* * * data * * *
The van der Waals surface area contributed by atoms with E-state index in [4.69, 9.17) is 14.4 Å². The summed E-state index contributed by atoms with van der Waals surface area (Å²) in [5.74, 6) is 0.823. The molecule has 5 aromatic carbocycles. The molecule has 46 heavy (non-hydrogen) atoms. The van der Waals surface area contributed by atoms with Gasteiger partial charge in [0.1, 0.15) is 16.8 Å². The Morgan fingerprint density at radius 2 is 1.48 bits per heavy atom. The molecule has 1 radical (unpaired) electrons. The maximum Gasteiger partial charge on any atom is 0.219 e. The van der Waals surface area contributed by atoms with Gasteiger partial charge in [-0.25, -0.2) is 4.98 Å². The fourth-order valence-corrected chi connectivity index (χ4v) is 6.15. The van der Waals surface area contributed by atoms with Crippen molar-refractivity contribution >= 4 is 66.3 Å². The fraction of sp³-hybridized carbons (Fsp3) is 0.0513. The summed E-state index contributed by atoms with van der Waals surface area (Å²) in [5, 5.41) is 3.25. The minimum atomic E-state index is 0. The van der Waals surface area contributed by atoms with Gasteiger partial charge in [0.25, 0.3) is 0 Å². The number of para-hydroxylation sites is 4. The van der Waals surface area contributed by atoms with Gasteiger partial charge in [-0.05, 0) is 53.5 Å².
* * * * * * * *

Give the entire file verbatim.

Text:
The van der Waals surface area contributed by atoms with E-state index in [4.69, 9.17) is 14.4 Å². The summed E-state index contributed by atoms with van der Waals surface area (Å²) in [5.74, 6) is 0.823. The molecule has 5 aromatic carbocycles. The molecule has 46 heavy (non-hydrogen) atoms. The van der Waals surface area contributed by atoms with Gasteiger partial charge in [0.1, 0.15) is 16.8 Å². The Morgan fingerprint density at radius 2 is 1.48 bits per heavy atom. The molecule has 1 radical (unpaired) electrons. The maximum Gasteiger partial charge on any atom is 0.219 e. The van der Waals surface area contributed by atoms with Gasteiger partial charge in [-0.25, -0.2) is 4.98 Å². The fourth-order valence-corrected chi connectivity index (χ4v) is 6.15. The van der Waals surface area contributed by atoms with Crippen molar-refractivity contribution >= 4 is 66.3 Å². The fraction of sp³-hybridized carbons (Fsp3) is 0.0513. The summed E-state index contributed by atoms with van der Waals surface area (Å²) in [5, 5.41) is 3.25. The minimum atomic E-state index is 0. The van der Waals surface area contributed by atoms with Gasteiger partial charge in [0.25, 0.3) is 0 Å². The number of para-hydroxylation sites is 4. The van der Waals surface area contributed by atoms with Gasteiger partial charge in [-0.05, 0) is 53.5 Å².